Taiwan Sees Future Role as Arms Supplier for Western Countries

President Tsai Ing-wen made the comments as Taiwan launched new warship

A long-time buyer of US weapons now sees itself as a possible supplier of military equipment. Taiwan’s President Tsai Ing-wen said on Tuesday that the island could eventually supply military equipment to “Western democracies.”

President Tsai made the comments as Taiwan launched a new advanced warship. The new ship is a mine-laying vessel dubbed the “aircraft carrier killer,” as it is armed with anti-ship missiles. In November, Taiwan began producing its first domestically-made submarines.

“We have the determination and capability to complete the task of building our own ships, letting the world see our defense research and development energy,” President Tsai said on Tuesday.

“In the future, we may also become a supply source of related equipment and components in Western democracies, driving the upgrading of the defense industry,” she said.

Since the US severed diplomatic relations with Taipei in 1979, Washington has continued to sell weapons to Taiwan to discourage China from invading. The Trump administration has continued the tradition of arming Taiwan and has pushed forward multiple weapons packages for Taipei over the past few months.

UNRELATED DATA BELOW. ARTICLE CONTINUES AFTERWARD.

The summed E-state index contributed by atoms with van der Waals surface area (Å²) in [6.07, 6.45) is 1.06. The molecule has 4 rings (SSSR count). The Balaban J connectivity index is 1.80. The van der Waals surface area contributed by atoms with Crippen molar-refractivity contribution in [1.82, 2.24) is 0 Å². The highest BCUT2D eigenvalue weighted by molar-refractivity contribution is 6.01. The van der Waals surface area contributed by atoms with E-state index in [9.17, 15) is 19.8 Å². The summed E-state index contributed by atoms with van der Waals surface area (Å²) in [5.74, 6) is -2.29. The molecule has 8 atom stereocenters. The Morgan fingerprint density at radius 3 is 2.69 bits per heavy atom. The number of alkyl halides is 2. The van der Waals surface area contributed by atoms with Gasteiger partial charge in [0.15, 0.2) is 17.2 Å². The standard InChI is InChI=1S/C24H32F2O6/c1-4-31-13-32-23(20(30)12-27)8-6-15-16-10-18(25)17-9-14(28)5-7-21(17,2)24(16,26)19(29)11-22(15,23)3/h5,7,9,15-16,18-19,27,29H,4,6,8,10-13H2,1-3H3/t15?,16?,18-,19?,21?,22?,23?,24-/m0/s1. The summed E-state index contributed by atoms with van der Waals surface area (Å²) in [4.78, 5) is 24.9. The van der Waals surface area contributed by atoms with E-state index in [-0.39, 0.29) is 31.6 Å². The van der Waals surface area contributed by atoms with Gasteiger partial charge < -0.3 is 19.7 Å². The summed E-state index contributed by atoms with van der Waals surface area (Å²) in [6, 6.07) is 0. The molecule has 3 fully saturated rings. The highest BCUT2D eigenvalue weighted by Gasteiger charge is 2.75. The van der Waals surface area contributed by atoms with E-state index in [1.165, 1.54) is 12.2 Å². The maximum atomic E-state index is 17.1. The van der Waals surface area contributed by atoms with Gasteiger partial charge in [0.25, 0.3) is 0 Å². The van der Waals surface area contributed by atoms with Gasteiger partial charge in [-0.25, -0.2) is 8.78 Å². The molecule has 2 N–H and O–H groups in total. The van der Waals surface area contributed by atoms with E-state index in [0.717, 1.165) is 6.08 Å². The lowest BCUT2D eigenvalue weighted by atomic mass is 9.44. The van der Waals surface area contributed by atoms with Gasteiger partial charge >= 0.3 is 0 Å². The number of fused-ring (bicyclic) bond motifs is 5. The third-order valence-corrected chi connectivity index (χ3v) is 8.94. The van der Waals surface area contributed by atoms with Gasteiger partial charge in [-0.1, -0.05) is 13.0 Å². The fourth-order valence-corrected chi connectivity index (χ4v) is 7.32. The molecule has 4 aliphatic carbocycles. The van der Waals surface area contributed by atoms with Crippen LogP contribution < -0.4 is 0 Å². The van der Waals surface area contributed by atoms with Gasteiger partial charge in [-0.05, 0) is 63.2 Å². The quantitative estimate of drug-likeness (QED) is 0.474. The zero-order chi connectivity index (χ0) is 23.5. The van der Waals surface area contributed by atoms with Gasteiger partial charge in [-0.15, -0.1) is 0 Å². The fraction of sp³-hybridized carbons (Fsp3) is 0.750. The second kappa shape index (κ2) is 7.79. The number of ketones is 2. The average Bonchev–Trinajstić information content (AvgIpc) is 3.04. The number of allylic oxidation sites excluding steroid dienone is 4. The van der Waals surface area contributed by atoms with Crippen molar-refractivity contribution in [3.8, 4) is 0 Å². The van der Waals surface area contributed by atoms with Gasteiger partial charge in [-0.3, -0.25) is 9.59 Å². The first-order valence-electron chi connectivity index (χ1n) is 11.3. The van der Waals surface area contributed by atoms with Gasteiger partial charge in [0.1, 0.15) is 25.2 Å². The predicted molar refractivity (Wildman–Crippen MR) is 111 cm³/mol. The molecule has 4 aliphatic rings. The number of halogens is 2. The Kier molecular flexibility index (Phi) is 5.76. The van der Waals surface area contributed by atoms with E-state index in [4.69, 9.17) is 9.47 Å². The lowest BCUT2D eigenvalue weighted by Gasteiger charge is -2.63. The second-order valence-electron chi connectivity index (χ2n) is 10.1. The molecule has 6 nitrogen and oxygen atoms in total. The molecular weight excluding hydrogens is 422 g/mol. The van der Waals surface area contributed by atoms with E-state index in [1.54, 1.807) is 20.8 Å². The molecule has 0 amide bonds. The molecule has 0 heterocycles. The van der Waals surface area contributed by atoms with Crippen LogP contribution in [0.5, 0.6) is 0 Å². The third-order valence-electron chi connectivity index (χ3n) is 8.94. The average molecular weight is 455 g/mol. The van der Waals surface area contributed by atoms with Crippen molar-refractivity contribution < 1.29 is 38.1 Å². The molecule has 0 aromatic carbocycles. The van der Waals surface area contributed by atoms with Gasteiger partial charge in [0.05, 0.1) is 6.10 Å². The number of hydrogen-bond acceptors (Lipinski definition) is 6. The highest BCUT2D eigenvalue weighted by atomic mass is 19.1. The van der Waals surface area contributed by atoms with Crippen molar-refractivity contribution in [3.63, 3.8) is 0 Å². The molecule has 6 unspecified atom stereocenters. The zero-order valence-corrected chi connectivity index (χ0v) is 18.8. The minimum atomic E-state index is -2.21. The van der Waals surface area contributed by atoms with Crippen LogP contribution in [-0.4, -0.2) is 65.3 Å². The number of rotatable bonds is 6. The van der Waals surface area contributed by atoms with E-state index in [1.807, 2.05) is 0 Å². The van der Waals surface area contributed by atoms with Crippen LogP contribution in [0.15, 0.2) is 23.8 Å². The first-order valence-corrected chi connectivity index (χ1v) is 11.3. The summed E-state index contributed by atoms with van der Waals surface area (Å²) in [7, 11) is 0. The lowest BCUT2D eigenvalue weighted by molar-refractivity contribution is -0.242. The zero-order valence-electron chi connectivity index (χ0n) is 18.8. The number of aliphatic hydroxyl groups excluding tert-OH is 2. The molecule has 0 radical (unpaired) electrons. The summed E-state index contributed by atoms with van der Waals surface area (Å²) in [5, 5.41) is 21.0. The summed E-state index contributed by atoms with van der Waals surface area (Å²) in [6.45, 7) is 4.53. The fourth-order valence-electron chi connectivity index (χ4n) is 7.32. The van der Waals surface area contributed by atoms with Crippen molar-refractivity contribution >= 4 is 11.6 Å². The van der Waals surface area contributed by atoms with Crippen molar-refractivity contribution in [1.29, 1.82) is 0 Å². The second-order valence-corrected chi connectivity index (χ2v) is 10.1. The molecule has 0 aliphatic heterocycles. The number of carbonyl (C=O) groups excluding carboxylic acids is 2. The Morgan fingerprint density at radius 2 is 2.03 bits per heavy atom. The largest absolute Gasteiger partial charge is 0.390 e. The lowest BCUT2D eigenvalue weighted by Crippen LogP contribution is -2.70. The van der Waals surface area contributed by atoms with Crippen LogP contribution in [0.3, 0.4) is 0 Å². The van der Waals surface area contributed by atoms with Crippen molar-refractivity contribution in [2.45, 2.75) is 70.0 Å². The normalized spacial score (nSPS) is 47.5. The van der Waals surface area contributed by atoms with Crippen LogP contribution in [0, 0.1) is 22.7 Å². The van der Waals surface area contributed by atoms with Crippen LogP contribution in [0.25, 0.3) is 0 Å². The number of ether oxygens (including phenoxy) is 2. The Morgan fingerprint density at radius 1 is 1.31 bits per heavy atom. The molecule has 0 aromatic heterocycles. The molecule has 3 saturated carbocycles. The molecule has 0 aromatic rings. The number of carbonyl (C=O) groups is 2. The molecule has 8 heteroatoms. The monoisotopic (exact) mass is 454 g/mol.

The Trump administration has taken steps to increase diplomatic ties with Taiwan by sending high-level officials to visit the island, breaking from US norms. On the economic front, the US and Taiwan announced in September a plan to work together on infrastructure projects, seen as an attempt to counter Beijing’s Belt and Road Initiative. There is also a bipartisan consensus in Congress that the US should seek a trade deal with Taiwan.

The incoming Biden administration is expected to continue increasing ties with Taiwan. Anthony Blinken, Joe Biden’s pick for secretary of state, favors more cooperation between Washington and Taipei. “Stronger economic ties with Taiwan also support our shared democratic values and our common commitment to regional peace and stability,” Blinken said in a tweet on August 28th.

After Biden was declared the winner of the November presidential election, Taiwan’s de facto ambassador to the US called Blinken to congratulate the long-time Biden aide on the victory. The envoy, Hsiao Bi-khim, told Blinken that she hopes close cooperation between the US and Taiwan will continue in the coming years.

Author: Dave DeCamp

Dave DeCamp is the news editor of Antiwar.com, follow him on Twitter @decampdave.